• Drag it into the Pipeline in step “Disassemble”.

17-BizTalk-Flat-File-Pipeline-positional

  • Finally, select the component “Flat file disassembler”, go to its properties and on the “Document Schema” option: select the schema created earlier, in case the “PositionalTextFiles.FF_Positional_Employees”.

18-BizTalk-Flat-File-Pipeline-positional

Note: If you want to create a send pipeline in order to transform an XML document into Flat File, we would follow the same steps, the difference is that we would have to drag the component “Flat File Assembler” on stage “Assemble”.

Once you have deployed your solution, you will want to ensure that you select the custom pipeline we just created in the Receive Locations that you expect to receive these flat files.

Now here it comes the same questions: Do you think the schema is entirely correct? Does it handles with all files accordingly to the expected results?

Or do we need to tune some of the properties of your schema… stay tuned to the next post.

Related posts:

You can download all the code used here from:

BizTalk Server: Dealing with Positional Flat Files (14 KB)
Microsoft | Code Gallery

We ended last post asking: Do you think the schema is entirely correct? Does it handles with all files accordingly to the expected results? Or do we need to tune some of the properties of your schema…

When we start working with Flat File schemas for BizTalk, we may think that just using the Flat File wizard is going to be enough. Once the schema is created, we just need to create a custom pipeline and add the schema to the Document Schemas of a Flat File disassembler and it will be good… well let me tell you that most probably is not enough and the reality may be very different.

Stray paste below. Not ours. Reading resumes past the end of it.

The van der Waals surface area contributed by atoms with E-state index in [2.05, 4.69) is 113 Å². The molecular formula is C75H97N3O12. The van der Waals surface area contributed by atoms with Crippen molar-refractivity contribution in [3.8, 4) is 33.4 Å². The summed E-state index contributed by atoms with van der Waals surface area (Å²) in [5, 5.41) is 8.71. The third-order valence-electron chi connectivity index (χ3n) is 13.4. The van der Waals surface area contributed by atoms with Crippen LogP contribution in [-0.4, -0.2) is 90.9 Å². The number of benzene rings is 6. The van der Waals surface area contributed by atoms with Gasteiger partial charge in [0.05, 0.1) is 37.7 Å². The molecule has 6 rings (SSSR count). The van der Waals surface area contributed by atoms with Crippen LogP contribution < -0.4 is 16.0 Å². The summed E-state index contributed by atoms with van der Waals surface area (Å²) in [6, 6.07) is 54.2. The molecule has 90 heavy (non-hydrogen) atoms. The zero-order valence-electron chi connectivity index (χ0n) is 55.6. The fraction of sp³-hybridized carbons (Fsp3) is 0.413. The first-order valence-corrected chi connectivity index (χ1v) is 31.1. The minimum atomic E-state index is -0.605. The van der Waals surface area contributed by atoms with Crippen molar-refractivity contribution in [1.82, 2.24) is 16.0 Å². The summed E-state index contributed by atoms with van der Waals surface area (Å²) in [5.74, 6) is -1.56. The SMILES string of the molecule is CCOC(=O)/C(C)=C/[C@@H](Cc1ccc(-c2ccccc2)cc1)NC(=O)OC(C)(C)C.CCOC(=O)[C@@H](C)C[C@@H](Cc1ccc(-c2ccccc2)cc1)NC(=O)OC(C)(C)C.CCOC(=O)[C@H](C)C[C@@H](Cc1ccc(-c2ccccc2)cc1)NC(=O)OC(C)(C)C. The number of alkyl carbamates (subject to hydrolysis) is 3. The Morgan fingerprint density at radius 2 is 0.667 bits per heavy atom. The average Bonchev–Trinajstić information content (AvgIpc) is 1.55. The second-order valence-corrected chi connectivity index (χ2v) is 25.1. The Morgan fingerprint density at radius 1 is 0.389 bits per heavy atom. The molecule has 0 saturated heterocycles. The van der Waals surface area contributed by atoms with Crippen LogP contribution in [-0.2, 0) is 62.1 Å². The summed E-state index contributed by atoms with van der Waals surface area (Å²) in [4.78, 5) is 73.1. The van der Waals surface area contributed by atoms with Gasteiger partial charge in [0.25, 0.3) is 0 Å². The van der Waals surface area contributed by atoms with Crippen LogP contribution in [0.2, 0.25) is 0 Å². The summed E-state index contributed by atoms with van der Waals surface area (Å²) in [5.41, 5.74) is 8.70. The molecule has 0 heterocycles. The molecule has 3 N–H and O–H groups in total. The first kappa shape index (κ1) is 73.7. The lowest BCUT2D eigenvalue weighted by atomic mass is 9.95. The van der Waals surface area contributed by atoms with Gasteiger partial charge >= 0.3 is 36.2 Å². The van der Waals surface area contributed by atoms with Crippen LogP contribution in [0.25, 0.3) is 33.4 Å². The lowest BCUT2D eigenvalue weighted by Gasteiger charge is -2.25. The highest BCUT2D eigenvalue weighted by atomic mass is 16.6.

A common mistake that we sometimes do is to rely on a single sample message to generate/validate our Flat File Schemas. And we ended up getting possibly several different errors in production due to unforeseen cases that end up not being supported in our current schema version.

So it is real important to get all the information, as possible, from the different teams, for example:

  • Are there any optional elements?
  • If so, will they be delete from the message? Or will they be present without any content (blank/null)
  • Does the message will always end with a blank line? i.e., does the last line contain a Carriage Return/Line Feed (CR+LF)
  • What are the Data type of the elements?

And many, many more….